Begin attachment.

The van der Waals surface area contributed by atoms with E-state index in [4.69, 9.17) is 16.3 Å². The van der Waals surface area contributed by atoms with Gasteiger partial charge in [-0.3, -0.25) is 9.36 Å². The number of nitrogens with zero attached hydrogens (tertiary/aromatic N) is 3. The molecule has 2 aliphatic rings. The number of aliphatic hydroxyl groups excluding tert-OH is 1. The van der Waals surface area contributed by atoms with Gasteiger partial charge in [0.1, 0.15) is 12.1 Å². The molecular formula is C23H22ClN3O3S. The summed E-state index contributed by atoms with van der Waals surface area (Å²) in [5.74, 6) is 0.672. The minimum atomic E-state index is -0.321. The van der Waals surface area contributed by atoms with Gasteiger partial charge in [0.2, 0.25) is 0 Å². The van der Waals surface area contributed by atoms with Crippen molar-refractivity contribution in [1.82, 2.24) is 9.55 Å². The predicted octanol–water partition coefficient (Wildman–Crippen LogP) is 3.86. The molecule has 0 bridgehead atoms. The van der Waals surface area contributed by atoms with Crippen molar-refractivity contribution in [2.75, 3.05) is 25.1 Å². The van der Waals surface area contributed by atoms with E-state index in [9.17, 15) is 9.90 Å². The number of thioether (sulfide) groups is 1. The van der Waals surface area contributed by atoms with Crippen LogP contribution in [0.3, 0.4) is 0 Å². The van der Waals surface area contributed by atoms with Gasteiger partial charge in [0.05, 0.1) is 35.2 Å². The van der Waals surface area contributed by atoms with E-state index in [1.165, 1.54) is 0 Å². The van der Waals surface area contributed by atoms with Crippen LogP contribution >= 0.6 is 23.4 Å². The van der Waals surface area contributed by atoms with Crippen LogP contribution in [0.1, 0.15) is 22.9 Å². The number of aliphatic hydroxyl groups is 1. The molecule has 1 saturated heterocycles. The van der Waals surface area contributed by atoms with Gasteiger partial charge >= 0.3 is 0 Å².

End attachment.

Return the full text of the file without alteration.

The van der Waals surface area contributed by atoms with E-state index in [4.69, 9.17) is 16.3 Å². The van der Waals surface area contributed by atoms with Gasteiger partial charge in [-0.3, -0.25) is 9.36 Å². The number of nitrogens with zero attached hydrogens (tertiary/aromatic N) is 3. The molecule has 2 aliphatic rings. The number of aliphatic hydroxyl groups excluding tert-OH is 1. The van der Waals surface area contributed by atoms with Gasteiger partial charge in [0.1, 0.15) is 12.1 Å². The molecular formula is C23H22ClN3O3S. The summed E-state index contributed by atoms with van der Waals surface area (Å²) in [5.74, 6) is 0.672. The minimum atomic E-state index is -0.321. The van der Waals surface area contributed by atoms with Gasteiger partial charge in [0.2, 0.25) is 0 Å². The van der Waals surface area contributed by atoms with Crippen molar-refractivity contribution in [1.82, 2.24) is 9.55 Å². The predicted octanol–water partition coefficient (Wildman–Crippen LogP) is 3.86. The molecule has 0 bridgehead atoms. The van der Waals surface area contributed by atoms with Crippen molar-refractivity contribution in [2.75, 3.05) is 25.1 Å². The van der Waals surface area contributed by atoms with E-state index in [9.17, 15) is 9.90 Å². The number of thioether (sulfide) groups is 1. The van der Waals surface area contributed by atoms with Crippen LogP contribution in [0.3, 0.4) is 0 Å². The van der Waals surface area contributed by atoms with Gasteiger partial charge in [0.05, 0.1) is 35.2 Å². The van der Waals surface area contributed by atoms with E-state index in [1.165, 1.54) is 0 Å². The van der Waals surface area contributed by atoms with Crippen LogP contribution >= 0.6 is 23.4 Å². The van der Waals surface area contributed by atoms with Crippen LogP contribution in [0.1, 0.15) is 22.9 Å². The number of aliphatic hydroxyl groups is 1. The molecule has 1 saturated heterocycles. The van der Waals surface area contributed by atoms with Gasteiger partial charge >= 0.3 is 0 Å².